Is Peace Passive?
We live in an agitated, high-speed world. Every day as we move through our lives, we are flooded with images that potentially stir our minds and affect how we think and feel. When in human history has there been such demand for us to ingest and process such a breadth and depth of information so quickly?
It is no wonder that I received grateful feedback as well as more questions and concerns than usual about my blog posted last Sunday entitled “Time for Peace”. The text was a way for me to express some of my feelings in response to the immense agitation that exists on our planet at this time. (Of note, 62 out of the 196 countries in the world are today involved in wars.)
Here is a summary of the questions I received:
- How do you define peace?
- Is being peaceful being passive?
- Is peace about personal power?
- What does it mean to be a spiritual aspirant?
- How can one be an activist and on a spiritual path?
- When is it appropriate to speak up, stand up and act about injustice in the world?
- Where is the line between taking sides and standing up to shine light on a problem?
Great questions! And thank you!
As we work on the animation and postproduction for my upcoming music video for my single “Shanti Om”, I am continually reminded that the Sanskrit word for Peace is “Shanti”, while “Om” is the vibration of the universe. (We have two more positions available to work on this stellar music video: one for a 2D animator and another for a 3D animator. If you know anyone who may be interested, please let me know! It is an amazing opportunity for someone.)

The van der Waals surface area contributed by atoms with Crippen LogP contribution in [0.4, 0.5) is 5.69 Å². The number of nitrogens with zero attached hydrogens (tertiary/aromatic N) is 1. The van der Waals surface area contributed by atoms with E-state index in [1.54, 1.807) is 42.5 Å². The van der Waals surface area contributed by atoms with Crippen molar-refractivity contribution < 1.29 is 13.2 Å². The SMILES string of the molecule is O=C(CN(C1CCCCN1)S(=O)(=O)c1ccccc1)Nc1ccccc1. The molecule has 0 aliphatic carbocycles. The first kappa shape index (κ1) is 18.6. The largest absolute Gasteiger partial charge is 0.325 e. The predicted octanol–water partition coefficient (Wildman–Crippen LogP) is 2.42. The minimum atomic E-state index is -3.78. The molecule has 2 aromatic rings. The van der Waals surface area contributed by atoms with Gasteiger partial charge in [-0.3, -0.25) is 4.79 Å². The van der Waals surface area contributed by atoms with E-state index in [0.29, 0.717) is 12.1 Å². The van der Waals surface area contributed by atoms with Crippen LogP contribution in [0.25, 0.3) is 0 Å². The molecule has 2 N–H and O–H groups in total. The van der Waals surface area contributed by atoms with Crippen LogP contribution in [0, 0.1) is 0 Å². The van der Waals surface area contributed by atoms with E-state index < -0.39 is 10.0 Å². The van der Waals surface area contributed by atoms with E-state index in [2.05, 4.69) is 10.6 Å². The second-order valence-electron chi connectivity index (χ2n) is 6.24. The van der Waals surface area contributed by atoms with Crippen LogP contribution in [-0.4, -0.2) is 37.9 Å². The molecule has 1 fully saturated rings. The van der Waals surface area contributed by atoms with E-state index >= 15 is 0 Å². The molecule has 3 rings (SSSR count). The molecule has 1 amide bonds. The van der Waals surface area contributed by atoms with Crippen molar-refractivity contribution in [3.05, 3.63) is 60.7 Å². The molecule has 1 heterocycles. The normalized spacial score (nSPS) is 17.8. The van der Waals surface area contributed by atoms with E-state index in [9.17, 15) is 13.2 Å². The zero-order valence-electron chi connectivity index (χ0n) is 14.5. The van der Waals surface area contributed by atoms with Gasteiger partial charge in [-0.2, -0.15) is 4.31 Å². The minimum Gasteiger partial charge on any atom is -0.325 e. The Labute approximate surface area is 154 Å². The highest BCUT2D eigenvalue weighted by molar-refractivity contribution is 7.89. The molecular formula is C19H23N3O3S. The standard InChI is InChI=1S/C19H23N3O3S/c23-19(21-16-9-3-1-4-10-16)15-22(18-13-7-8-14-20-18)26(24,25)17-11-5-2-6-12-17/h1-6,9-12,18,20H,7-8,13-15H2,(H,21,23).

To live in peace is to live free from any fear of violence, conflict, hostility, tension and aggression. In the presence of peace, there is no sense of againstness. When we live in peace, we live in Shanti Om, in unity, wholeness, rooted in our interconnection with all. We understand that we are one with the essential fabric of the universe. Againstness is understood as a self-imposed illusion, a reflection of our ego which only knows to separate and divide. In Shanti Om, there is reverence for all living things, for all of life, of which we are an integral part.
A sincere spiritual aspirant or sadhak is devoted to realizing this essential unity. He or she sees this moment as an opportunity to disarm the ego’s tendency to feel either greater than or less than something or someone in order to feed his or her attachment to separateness. All of life becomes an alchemical crucible through which compassionate non-attachment turns our base metals of ignorance into the gold of permanent oneness.
One person wrote to me and said about peaceful living: “Yes, keeping peace is part of it. But also research and questioning and investigating is another part of it too.”
It took me a moment to understand this point of view. The idea of ‘keeping’ peace is unusual if you see peace as our true nature. In a way, we don’t need to learn to keep peace. We need to learn to let go of the illusions that engage our egos so we feel entitled to act in againstness, which is the source of all tension, conflict and violence.